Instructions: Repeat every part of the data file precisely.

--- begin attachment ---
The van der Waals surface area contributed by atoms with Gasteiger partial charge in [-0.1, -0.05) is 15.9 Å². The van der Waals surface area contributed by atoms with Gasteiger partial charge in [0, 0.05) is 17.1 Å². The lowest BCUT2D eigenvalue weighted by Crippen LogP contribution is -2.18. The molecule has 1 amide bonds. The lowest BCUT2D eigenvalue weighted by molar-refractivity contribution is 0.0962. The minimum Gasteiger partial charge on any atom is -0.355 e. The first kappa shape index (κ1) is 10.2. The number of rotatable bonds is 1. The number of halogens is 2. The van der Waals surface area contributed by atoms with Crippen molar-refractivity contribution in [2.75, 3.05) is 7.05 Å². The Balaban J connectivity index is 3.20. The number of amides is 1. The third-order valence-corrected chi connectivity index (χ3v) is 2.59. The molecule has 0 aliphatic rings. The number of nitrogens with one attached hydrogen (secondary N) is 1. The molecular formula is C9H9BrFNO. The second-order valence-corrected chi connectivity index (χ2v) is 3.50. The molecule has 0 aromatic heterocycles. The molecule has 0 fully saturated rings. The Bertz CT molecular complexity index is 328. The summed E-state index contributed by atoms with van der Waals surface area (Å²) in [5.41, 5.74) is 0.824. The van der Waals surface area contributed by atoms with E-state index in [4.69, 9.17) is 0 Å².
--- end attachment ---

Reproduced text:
The van der Waals surface area contributed by atoms with Gasteiger partial charge in [-0.1, -0.05) is 15.9 Å². The van der Waals surface area contributed by atoms with Gasteiger partial charge in [0, 0.05) is 17.1 Å². The lowest BCUT2D eigenvalue weighted by Crippen LogP contribution is -2.18. The molecule has 1 amide bonds. The lowest BCUT2D eigenvalue weighted by molar-refractivity contribution is 0.0962. The minimum Gasteiger partial charge on any atom is -0.355 e. The first kappa shape index (κ1) is 10.2. The number of rotatable bonds is 1. The number of halogens is 2. The van der Waals surface area contributed by atoms with Crippen molar-refractivity contribution in [2.75, 3.05) is 7.05 Å². The Balaban J connectivity index is 3.20. The number of amides is 1. The third-order valence-corrected chi connectivity index (χ3v) is 2.59. The molecule has 0 aliphatic rings. The number of nitrogens with one attached hydrogen (secondary N) is 1. The molecular formula is C9H9BrFNO. The second-order valence-corrected chi connectivity index (χ2v) is 3.50. The molecule has 0 aromatic heterocycles. The molecule has 0 fully saturated rings. The Bertz CT molecular complexity index is 328. The summed E-state index contributed by atoms with van der Waals surface area (Å²) in [5.41, 5.74) is 0.824. The van der Waals surface area contributed by atoms with E-state index in [4.69, 9.17) is 0 Å².